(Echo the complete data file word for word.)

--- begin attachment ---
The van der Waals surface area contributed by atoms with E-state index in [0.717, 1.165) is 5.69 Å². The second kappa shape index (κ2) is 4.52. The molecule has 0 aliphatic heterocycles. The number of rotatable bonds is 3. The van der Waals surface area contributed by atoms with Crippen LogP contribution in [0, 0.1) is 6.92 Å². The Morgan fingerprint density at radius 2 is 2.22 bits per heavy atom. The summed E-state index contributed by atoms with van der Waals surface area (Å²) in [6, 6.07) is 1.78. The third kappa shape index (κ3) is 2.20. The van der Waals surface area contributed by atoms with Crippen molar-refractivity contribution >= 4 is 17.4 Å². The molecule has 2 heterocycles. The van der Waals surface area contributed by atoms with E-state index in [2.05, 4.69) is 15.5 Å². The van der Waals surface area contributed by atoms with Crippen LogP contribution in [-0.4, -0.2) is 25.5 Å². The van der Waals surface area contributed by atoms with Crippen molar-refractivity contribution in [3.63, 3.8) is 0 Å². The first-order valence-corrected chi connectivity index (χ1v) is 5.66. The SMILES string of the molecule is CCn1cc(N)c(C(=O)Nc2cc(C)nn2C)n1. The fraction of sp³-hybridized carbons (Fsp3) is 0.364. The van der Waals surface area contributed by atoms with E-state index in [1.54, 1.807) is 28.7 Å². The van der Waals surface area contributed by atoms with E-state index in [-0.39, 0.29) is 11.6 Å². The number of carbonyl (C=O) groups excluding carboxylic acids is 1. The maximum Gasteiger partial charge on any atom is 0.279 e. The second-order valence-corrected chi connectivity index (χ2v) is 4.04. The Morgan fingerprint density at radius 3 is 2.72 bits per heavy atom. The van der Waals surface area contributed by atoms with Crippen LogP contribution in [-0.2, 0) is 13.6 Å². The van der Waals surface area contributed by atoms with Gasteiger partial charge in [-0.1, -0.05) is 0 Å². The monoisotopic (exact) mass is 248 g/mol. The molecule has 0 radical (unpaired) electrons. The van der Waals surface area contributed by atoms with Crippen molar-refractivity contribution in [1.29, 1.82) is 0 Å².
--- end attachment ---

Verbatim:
The van der Waals surface area contributed by atoms with E-state index in [0.717, 1.165) is 5.69 Å². The second kappa shape index (κ2) is 4.52. The molecule has 0 aliphatic heterocycles. The number of rotatable bonds is 3. The van der Waals surface area contributed by atoms with Crippen LogP contribution in [0, 0.1) is 6.92 Å². The Morgan fingerprint density at radius 2 is 2.22 bits per heavy atom. The summed E-state index contributed by atoms with van der Waals surface area (Å²) in [6, 6.07) is 1.78. The third kappa shape index (κ3) is 2.20. The van der Waals surface area contributed by atoms with Crippen molar-refractivity contribution >= 4 is 17.4 Å². The molecule has 2 heterocycles. The van der Waals surface area contributed by atoms with E-state index in [2.05, 4.69) is 15.5 Å². The van der Waals surface area contributed by atoms with Crippen LogP contribution in [-0.4, -0.2) is 25.5 Å². The van der Waals surface area contributed by atoms with Crippen molar-refractivity contribution in [3.63, 3.8) is 0 Å². The first-order valence-corrected chi connectivity index (χ1v) is 5.66. The SMILES string of the molecule is CCn1cc(N)c(C(=O)Nc2cc(C)nn2C)n1. The fraction of sp³-hybridized carbons (Fsp3) is 0.364. The van der Waals surface area contributed by atoms with E-state index in [1.54, 1.807) is 28.7 Å². The van der Waals surface area contributed by atoms with E-state index in [-0.39, 0.29) is 11.6 Å². The number of carbonyl (C=O) groups excluding carboxylic acids is 1. The maximum Gasteiger partial charge on any atom is 0.279 e. The second-order valence-corrected chi connectivity index (χ2v) is 4.04. The Morgan fingerprint density at radius 3 is 2.72 bits per heavy atom. The van der Waals surface area contributed by atoms with Crippen LogP contribution in [-0.2, 0) is 13.6 Å². The van der Waals surface area contributed by atoms with Gasteiger partial charge in [-0.1, -0.05) is 0 Å². The monoisotopic (exact) mass is 248 g/mol. The molecule has 0 radical (unpaired) electrons. The van der Waals surface area contributed by atoms with Crippen molar-refractivity contribution in [1.29, 1.82) is 0 Å².